Market for Personal Computers in Germany




Executive Summary


The goal of this report is to inform US investors about the German market for personal computers. This document outlines many different areas of the German political, economic, and social structures and how they concern the personal computer industry. It provides a clear insight to the German approach to personal computers and the age of information we are now in.
This report was compiled from a variety of resources consisting primarily of government documents, but also of on the research of various market analysts through their publications on the subject. These sources are extremely reliable and provided information vital to the success of a foreign firm in the German market.
The document contains complex analysis that is written in an easy to understand format. The first section provides an overview of the German economy, government, environment, and begins with a glimpse of the German culture. The second half of the report consists of in depth analysis of many business concerns for US investors in Germany, such as: marketing, advertising, taxation, distribution, and product pricing.
The report end with a concise recommendation founded on the aforementioned research.






Part I: A Glimpse of German Political, Economic and Social structure

A. People

The Federal Republic of Germany was solidified in 1990. As a result, it achieved unification of East and West Germany, which had been separated in the aftermath of the Second World War. East and West had previously been divided by their political ideals: democracy in West Germany, and communism in East Germany.
Located in the heart of Western Europe and stretching over 356,910 square miles, Germany has a total population of 82,079,454 making it the largest country in Europe with the exception of Russia. Currently the population is split 40,124,756 males and 41,954,698 females. Between the ages of 15-64 the number of males is 28,688,052 and females stand at 27,532,099 giving the country a sizable work force. The country\'s population is expected to grow at a rate of .02% as of a 1998 estimate (this includes migrant peoples.) Germany\'s population density is at around 300 people per square kilometer, with roughly 85% living in urban areas. The birth rate in Germany stands at 8.84 births to every 1000 people and the death rate at 10.22 per 1000 persons. Infant mortality rates in the country are low at 5.2 deaths for every 1000 births. Life expectancy in Germany is an average of 76.99 years for men and 80.33 for women.1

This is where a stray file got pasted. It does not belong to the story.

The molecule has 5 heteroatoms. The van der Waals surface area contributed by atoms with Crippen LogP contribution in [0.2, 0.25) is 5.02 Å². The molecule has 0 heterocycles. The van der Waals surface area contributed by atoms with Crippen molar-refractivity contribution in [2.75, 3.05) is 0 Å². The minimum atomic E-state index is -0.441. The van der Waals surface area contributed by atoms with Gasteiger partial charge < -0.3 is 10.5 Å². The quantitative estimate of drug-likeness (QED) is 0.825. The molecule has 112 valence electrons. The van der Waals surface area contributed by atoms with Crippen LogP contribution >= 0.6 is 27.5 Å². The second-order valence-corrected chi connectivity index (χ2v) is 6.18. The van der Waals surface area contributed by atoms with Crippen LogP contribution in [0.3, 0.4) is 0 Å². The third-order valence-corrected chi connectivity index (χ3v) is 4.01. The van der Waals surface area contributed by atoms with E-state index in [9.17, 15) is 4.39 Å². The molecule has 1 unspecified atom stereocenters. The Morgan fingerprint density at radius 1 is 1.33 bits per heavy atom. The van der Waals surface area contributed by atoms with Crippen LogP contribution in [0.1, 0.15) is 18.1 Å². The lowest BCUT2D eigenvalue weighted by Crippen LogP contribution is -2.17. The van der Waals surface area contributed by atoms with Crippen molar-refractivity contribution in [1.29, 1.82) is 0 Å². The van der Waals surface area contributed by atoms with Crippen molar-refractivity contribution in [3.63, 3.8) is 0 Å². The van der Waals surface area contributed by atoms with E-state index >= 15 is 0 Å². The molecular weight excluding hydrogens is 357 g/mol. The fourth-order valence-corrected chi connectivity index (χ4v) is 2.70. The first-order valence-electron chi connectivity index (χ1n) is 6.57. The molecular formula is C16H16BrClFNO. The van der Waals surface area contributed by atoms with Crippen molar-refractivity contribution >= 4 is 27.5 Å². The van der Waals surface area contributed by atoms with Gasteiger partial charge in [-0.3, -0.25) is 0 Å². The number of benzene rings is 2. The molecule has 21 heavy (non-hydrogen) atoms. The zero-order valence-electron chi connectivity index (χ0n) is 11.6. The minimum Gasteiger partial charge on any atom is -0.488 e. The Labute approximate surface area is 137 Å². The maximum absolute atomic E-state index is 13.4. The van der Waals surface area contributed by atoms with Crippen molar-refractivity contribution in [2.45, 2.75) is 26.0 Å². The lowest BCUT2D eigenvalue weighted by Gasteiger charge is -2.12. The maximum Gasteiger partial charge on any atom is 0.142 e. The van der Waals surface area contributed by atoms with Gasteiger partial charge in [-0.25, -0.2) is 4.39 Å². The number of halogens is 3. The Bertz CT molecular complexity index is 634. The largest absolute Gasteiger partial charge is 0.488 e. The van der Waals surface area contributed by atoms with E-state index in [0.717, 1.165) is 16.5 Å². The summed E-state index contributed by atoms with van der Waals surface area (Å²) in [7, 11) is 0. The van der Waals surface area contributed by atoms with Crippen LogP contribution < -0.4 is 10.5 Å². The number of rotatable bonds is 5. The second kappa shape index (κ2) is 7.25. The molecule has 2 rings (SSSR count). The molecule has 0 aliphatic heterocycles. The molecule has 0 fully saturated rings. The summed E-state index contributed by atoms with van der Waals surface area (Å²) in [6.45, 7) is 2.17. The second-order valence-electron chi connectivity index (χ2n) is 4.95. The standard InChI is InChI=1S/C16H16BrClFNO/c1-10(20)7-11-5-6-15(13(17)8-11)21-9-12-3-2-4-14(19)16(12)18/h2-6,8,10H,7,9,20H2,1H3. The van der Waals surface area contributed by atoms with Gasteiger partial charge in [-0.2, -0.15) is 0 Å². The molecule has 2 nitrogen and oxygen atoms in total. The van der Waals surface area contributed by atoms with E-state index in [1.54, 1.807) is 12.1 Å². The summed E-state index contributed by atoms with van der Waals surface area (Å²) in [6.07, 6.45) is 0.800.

People who live in Germany are referred to as German(s). 91.5% of Germans are ethnic Germans while the remainder of the population is divided into these groups: 2.4% Turkish, .7% Italian, .4% Greek, .4% Polish and various other minorities comprise the final 4.6% of the population. (The latter is mainly people fleeing former Yugoslavia as a result of the country\'s recent civil war.) 1
Germany is primarily a Christian country. Its population is divided at about 45% Protestants and 37% Catholic. It is typical for one religious preference to prevail in a particular town. 15% of the population is of no religious affiliation.
The language commonly spoken is German, but a small minority of Serbian speaking peoples must be noted. Literacy rates are comparable to US rates at 99% of population (over the age of 15) literate. Germans take pride in their educational system and produce many of the world\'s leading engineers.

B. Government and Political Conditions

Following reunification in 1989 the Germans set up a bicameral parliament with two main branches to establish federal authority. The first branch of the legislature is the Lower House or the Bundestag and is the most important house. Members of the Bundestag are elected for four-year terms and select the Chancellor, who is the head of the executive branch of government. The house main responsibility is enacting legislation at the federal level. A two-vote process elects candidates for a position in the Bundestag. Each constituent has two votes. The first vote is for a specific candidate, much like the popular vote in the US. The second vote is cast for a political party in general. The voters tend to vote for a party opposite that of the candidate they chose in the first vote. All the political parties are then